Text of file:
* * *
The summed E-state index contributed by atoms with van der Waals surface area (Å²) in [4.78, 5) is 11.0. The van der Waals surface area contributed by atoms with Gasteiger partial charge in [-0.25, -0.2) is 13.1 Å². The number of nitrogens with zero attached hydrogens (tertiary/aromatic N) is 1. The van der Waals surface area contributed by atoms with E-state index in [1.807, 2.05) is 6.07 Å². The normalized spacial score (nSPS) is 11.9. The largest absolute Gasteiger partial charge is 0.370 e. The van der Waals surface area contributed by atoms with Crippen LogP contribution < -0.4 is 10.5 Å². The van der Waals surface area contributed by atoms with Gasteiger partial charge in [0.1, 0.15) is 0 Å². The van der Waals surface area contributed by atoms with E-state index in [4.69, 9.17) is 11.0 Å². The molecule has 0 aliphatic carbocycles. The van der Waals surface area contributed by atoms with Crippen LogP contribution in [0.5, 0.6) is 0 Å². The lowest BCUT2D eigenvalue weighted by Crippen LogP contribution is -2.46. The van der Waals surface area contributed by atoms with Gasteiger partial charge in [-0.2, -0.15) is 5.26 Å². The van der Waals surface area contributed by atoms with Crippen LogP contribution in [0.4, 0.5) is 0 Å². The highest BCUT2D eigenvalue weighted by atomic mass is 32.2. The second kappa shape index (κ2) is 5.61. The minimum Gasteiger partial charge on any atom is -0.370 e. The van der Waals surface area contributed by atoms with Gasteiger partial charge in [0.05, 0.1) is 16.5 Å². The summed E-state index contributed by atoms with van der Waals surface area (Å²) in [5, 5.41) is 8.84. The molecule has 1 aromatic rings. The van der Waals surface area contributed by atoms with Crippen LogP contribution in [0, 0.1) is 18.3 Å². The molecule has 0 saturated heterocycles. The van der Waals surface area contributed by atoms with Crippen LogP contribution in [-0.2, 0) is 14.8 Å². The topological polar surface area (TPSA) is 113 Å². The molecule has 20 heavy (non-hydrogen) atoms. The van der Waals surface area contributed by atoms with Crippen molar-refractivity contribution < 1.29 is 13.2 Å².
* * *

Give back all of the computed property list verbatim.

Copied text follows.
The summed E-state index contributed by atoms with van der Waals surface area (Å²) in [4.78, 5) is 11.0. The van der Waals surface area contributed by atoms with Gasteiger partial charge in [-0.25, -0.2) is 13.1 Å². The number of nitrogens with zero attached hydrogens (tertiary/aromatic N) is 1. The van der Waals surface area contributed by atoms with E-state index in [1.807, 2.05) is 6.07 Å². The normalized spacial score (nSPS) is 11.9. The largest absolute Gasteiger partial charge is 0.370 e. The van der Waals surface area contributed by atoms with Crippen LogP contribution < -0.4 is 10.5 Å². The van der Waals surface area contributed by atoms with Gasteiger partial charge in [0.1, 0.15) is 0 Å². The van der Waals surface area contributed by atoms with E-state index in [4.69, 9.17) is 11.0 Å². The molecule has 0 aliphatic carbocycles. The van der Waals surface area contributed by atoms with Crippen LogP contribution in [0.5, 0.6) is 0 Å². The lowest BCUT2D eigenvalue weighted by Crippen LogP contribution is -2.46. The van der Waals surface area contributed by atoms with Gasteiger partial charge in [-0.2, -0.15) is 5.26 Å². The van der Waals surface area contributed by atoms with Crippen LogP contribution in [0.4, 0.5) is 0 Å². The highest BCUT2D eigenvalue weighted by atomic mass is 32.2. The second kappa shape index (κ2) is 5.61. The minimum Gasteiger partial charge on any atom is -0.370 e. The van der Waals surface area contributed by atoms with Gasteiger partial charge in [0.05, 0.1) is 16.5 Å². The summed E-state index contributed by atoms with van der Waals surface area (Å²) in [5, 5.41) is 8.84. The molecule has 1 aromatic rings. The van der Waals surface area contributed by atoms with Crippen LogP contribution in [0, 0.1) is 18.3 Å². The molecule has 0 saturated heterocycles. The van der Waals surface area contributed by atoms with Crippen LogP contribution in [-0.2, 0) is 14.8 Å². The topological polar surface area (TPSA) is 113 Å². The molecule has 20 heavy (non-hydrogen) atoms. The van der Waals surface area contributed by atoms with Crippen molar-refractivity contribution < 1.29 is 13.2 Å².